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Effective January 1, 2020, the Seattle Commuter Benefits Ordinance will require certain employers to offer commuter benefits to eligible Seattle employees. The Seattle Office of Labor Standards (OLS) is charged with implementing and enforcing the Ordinance.

Who does the law apply to?

The law applies to employers who have 20 or more employees worldwide, including full-time, part-time, seasonal, and temporary employees.

When must employers comply?

An employer who had an average of 20 employees in the prior year, must start offering commuter benefits to their eligible employees the following year.

New employers that did not have any employees working the prior year will be subject to the Ordinance if they had an average of 20 or more employees in their first 90 days of business. If an employer’s annual average number of employees falls below 20, the employer does not need to offer commuter benefits the following year.

Which employees are eligible?

Covered employers must offer commuter benefits to employees that work at least 10 hours per week in Seattle. Covered employers must offer eligible employees the following benefits:

(1) The option to make pre-tax deductions for transit expenses up to the amount allowed by federal law (2019 federal limits:   $265/month for parking, $265/month for transit/vanpool); or

(2) A fully or partially subsidized transit pass.

When do employees become eligible?

Covered employers must offer eligible employees commuter benefits within 60 days of their date of hire. After an employee makes a benefit election, the employer must provide the deduction within 30 calendar days.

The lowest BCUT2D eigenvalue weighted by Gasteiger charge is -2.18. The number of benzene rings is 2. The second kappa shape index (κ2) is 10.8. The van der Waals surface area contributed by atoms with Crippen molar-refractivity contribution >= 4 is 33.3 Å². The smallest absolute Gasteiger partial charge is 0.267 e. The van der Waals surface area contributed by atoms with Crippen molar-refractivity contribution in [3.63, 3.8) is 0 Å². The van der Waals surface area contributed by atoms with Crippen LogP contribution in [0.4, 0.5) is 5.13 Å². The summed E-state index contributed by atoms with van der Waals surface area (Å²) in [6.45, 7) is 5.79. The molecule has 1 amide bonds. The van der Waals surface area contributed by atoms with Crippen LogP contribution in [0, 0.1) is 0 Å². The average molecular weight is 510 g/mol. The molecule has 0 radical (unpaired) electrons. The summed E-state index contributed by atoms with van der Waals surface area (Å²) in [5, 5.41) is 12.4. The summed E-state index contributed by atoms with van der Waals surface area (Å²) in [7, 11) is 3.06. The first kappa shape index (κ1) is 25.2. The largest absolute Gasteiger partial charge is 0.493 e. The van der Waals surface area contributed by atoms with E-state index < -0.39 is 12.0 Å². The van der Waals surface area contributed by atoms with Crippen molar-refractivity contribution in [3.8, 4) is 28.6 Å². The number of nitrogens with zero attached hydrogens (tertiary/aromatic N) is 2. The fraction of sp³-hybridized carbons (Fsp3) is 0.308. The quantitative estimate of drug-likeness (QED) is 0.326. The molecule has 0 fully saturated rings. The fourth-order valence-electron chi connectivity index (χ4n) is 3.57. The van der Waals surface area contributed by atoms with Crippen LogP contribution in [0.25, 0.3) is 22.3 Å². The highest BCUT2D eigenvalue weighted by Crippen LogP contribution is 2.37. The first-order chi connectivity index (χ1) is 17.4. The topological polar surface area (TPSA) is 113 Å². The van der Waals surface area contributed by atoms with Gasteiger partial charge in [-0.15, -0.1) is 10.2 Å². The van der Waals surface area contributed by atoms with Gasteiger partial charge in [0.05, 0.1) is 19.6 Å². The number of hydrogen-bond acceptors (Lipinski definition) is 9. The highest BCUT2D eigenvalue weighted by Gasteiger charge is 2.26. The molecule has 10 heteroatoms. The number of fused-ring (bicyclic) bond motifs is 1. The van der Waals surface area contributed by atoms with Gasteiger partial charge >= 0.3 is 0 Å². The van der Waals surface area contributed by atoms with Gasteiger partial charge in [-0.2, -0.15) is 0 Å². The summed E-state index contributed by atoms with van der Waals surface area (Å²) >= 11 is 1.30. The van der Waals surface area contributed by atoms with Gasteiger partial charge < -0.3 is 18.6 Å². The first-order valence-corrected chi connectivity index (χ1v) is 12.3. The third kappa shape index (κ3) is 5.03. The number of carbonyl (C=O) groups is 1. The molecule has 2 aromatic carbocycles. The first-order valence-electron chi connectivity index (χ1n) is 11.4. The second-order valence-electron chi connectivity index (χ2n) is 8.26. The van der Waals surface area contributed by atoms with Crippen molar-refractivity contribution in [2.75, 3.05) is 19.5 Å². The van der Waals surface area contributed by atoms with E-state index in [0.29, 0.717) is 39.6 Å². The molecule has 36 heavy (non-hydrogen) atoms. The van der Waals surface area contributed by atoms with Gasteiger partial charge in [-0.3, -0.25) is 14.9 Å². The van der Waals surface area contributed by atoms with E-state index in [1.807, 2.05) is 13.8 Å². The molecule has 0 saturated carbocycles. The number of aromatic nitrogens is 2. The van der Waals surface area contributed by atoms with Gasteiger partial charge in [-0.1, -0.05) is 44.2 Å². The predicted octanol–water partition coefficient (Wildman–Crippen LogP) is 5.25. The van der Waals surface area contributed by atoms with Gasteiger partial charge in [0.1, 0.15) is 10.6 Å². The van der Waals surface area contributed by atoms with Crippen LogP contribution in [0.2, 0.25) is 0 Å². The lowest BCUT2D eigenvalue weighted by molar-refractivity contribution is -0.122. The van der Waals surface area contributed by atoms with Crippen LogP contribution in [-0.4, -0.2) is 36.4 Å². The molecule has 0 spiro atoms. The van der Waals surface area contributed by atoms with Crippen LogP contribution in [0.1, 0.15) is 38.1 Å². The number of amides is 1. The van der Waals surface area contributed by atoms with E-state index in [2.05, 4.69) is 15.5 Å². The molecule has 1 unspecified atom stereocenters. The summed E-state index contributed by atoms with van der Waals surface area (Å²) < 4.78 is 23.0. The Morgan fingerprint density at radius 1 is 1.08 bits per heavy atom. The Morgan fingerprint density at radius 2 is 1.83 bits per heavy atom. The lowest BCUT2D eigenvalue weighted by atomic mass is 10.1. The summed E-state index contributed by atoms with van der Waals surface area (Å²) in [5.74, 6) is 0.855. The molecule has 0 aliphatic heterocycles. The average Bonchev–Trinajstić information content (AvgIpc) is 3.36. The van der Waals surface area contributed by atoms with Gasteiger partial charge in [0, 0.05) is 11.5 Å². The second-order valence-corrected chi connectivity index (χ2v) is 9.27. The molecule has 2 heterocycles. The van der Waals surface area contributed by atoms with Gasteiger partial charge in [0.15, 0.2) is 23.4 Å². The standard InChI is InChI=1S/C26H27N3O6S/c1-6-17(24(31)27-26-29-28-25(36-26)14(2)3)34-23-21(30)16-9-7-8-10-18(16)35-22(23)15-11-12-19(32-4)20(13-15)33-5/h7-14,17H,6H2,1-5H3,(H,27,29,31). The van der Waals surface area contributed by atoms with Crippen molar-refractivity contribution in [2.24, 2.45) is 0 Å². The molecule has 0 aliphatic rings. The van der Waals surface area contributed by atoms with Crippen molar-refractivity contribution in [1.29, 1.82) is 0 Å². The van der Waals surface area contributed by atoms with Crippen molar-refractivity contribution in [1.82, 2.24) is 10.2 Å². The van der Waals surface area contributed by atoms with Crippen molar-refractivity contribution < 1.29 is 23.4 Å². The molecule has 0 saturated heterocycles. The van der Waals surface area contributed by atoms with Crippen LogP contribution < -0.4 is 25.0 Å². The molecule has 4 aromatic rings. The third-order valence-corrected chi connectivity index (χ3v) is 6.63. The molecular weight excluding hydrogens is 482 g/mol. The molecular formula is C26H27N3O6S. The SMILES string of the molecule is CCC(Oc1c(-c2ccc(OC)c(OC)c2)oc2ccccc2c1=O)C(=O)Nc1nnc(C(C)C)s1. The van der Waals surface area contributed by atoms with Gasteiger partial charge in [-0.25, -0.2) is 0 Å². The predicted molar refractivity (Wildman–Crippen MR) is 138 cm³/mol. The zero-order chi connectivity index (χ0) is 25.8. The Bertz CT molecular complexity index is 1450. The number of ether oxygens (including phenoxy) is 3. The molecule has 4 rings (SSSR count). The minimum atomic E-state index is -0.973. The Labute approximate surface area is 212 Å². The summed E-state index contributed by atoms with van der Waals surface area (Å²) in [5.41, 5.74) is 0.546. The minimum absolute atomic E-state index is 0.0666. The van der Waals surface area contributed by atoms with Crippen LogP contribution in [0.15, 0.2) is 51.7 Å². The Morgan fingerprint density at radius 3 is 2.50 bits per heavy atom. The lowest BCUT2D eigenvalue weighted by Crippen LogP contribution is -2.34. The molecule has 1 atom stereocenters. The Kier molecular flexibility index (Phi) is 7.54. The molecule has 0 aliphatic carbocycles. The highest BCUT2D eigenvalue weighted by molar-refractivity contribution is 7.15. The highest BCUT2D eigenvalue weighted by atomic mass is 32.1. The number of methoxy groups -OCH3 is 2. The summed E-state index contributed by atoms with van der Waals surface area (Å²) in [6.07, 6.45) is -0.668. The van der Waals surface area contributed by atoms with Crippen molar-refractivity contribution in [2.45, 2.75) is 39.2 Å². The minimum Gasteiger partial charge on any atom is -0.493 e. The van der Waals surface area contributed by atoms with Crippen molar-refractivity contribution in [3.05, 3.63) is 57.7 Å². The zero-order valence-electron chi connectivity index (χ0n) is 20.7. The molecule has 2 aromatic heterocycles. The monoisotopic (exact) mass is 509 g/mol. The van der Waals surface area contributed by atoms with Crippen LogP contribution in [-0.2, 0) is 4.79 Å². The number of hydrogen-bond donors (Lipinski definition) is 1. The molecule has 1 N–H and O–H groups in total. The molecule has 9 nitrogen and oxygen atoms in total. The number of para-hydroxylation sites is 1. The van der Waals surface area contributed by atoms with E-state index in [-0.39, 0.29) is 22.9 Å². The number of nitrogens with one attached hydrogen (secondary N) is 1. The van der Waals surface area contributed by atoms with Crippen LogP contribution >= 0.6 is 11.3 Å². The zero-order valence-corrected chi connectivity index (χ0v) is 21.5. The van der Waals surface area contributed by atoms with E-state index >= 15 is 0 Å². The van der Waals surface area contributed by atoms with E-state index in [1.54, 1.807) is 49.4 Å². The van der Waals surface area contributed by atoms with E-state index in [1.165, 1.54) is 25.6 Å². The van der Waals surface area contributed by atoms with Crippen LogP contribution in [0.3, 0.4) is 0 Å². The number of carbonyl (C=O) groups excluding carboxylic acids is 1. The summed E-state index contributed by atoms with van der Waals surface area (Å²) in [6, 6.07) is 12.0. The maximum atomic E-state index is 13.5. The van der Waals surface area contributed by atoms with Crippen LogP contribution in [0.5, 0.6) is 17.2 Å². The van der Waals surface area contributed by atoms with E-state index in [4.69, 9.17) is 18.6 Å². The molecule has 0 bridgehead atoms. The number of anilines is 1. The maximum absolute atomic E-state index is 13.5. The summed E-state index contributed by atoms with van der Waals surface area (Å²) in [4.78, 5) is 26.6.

Additional employer requirements:

In addition to offering benefits, employers must adhere to recordkeeping and notice requirements under the Ordinance. Employers are required to keep documents that exhibit compliance, including written documentation that the employer offered commuter benefits to their employees. Employers must keep these records for at least 3 years.

Starting in January 1, 2020, employers must also display a poster that gives employees notice of their rights to commuter benefits. The notice must be displayed in English and any primary languages of the employees. OLS will make this poster available to employers in late 2019.

Penalty Information:

OLS will not enforce the Ordinance until January 1, 2021. After January 1, 2021, OLS will begin accepting complaints about any violations. OLS will give employers 90 days to “cure” the violation and become compliant. OLS plans on drafting additional administrative and enforcement rules in 2019 before the Ordinance goes into effect.

Resources:

Seattle Office of Labor Standards Commuter Benefits Ordinance

The information and materials on this blog are provided for informational purposes only and are not intended to constitute legal or tax advice. Information provided in this blog may not reflect the most current legal developments and may vary by jurisdiction. The content on this blog is for general informational purposes only and does not apply to any particular facts or circumstances. The use of this blog does not in any way establish an attorney-client relationship, nor should any such relationship be implied, and the contents do not constitute legal or tax advice. If you require legal or tax advice, please consult with a licensed attorney or tax professional in your jurisdiction. The contributing authors expressly disclaim all liability to any persons or entities with respect to any action or inaction based on the contents of this blog.

 

Emerald Law– Emerald is a Client Compliance Consultant for Sequoia, where she works with our clients to optimize and streamline benefits compliance. In her free time, Emerald enjoys stand up comedy, live music and writing non-fiction.